Returns the number of days between two dates based on a 360-day year (twelve 30-day months), which is used in some accounting calculations. Use this function to help compute payments if your accounting system is based on twelve 30-day months.



Start_date, end_date     are the two dates between which you want to know the number of days. If start_date occurs after end_date, DAYS360 returns a negative number. Dates should be entered by using the DATE function, or as results of other formulas or functions. For example, use DATE(2008,5,23) for the 23rd day of May, 2008. Problems can occur if dates are entered as text.

Method     is a logical value that specifies whether to use the U.S. or European method in the calculation.

Method Defined
FALSE or omitted U.S. (NASD) method. If the starting date is the last day of a month, it becomes equal to the 30th of the same month. If the ending date is the last day of a month and the starting date is earlier than the 30th of a month, the ending date becomes equal to the 1st of the next month; otherwise the ending date becomes equal to the 30th of the same month.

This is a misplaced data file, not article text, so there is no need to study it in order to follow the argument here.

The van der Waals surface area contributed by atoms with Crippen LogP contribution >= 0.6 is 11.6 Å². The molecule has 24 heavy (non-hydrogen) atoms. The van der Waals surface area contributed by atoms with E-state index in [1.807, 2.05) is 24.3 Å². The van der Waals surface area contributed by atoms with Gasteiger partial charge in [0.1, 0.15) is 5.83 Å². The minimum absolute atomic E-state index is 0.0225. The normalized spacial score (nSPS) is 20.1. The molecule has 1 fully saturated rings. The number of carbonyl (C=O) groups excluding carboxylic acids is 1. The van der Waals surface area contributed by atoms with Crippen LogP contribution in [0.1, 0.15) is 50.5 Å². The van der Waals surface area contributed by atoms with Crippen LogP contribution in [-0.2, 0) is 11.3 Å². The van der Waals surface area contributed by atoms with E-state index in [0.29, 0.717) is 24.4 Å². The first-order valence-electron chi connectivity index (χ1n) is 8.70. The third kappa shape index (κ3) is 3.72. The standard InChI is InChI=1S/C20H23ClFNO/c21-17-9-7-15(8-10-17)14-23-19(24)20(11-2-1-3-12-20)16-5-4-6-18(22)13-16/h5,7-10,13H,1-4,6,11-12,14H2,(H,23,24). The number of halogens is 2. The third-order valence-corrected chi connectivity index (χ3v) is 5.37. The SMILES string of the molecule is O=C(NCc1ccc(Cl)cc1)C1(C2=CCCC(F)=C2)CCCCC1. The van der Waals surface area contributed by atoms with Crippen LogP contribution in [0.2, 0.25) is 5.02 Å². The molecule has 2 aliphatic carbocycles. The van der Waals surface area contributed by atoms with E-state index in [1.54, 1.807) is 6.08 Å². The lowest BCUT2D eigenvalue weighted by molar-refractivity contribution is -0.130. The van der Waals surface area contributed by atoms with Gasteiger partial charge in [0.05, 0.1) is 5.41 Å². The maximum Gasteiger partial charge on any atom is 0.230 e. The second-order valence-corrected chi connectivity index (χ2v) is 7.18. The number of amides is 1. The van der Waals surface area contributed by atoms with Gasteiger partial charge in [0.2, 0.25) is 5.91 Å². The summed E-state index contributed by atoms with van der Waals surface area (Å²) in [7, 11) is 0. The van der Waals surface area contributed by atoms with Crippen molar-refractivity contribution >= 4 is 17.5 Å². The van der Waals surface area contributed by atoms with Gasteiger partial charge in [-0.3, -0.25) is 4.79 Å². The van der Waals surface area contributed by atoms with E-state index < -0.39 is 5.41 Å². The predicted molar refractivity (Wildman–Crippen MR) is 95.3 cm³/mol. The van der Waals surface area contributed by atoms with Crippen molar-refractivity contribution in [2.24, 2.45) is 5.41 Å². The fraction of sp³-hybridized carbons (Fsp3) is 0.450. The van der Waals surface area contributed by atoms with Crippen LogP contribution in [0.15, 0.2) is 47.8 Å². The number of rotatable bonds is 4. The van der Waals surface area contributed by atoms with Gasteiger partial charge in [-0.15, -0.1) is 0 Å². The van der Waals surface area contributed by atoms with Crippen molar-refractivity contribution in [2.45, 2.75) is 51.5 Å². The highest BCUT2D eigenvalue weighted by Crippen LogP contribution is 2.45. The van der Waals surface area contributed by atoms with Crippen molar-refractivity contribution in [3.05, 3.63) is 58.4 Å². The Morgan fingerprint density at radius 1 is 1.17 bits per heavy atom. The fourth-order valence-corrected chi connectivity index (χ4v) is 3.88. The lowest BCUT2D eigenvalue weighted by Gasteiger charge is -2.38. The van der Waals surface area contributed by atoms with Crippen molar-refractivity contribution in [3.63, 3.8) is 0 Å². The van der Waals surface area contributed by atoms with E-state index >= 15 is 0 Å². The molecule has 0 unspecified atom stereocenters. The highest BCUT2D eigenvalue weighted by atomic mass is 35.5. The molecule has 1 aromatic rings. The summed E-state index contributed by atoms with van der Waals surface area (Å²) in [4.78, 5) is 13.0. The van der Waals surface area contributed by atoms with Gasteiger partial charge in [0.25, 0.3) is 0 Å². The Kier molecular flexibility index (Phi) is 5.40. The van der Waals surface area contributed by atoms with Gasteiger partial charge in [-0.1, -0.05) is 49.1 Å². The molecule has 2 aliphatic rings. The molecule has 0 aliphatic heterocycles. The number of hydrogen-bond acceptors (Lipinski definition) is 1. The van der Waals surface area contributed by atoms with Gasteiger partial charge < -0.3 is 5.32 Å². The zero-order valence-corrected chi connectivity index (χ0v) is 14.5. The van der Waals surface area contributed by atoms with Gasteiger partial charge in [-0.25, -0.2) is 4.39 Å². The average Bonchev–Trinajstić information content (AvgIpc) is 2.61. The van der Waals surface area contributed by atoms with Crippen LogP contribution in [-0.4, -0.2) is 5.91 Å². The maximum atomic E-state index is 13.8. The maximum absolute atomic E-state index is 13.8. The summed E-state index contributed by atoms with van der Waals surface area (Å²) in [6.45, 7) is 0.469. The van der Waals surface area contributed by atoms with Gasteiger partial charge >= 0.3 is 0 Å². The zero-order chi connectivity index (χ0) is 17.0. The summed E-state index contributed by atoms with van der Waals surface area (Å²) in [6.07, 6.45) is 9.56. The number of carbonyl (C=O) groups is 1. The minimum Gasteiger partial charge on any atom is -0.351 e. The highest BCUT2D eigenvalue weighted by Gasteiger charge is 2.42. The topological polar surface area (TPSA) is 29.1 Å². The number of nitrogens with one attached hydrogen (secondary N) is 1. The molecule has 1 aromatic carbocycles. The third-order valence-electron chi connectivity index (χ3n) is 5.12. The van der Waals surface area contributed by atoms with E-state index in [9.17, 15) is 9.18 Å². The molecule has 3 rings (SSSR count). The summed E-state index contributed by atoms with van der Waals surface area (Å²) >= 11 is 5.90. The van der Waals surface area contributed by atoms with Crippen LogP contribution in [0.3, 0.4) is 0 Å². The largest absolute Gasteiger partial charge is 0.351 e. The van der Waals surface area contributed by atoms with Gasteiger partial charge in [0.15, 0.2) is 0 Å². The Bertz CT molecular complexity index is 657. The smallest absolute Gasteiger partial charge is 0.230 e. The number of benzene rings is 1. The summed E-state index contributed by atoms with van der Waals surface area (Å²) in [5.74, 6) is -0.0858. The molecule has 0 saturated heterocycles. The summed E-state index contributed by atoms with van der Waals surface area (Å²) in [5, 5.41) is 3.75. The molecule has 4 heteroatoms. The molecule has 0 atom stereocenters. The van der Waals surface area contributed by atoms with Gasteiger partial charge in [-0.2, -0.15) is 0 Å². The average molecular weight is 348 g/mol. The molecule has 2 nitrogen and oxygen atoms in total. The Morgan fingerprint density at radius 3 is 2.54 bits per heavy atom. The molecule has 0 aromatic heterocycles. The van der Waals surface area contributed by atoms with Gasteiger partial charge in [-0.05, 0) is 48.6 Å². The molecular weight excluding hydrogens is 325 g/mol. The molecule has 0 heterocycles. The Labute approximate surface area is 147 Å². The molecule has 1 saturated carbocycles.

TRUE European method. Starting dates and ending dates that occur on the 31st of a month become equal to the 30th of the same month.


Microsoft Excel stores dates as sequential serial numbers so they can be used in calculations. By default, January 1, 1900 is serial number 1, and January 1, 2008 is serial number 39448 because it is 39,448 days after January 1, 1900. Microsoft Excel for the Macintosh uses a different date system as its default.


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Formula Description (Result)
=DAYS360(A2,A3) Number of days between the two dates above, based on a 360-day year (1)
Applies to:
Excel 2003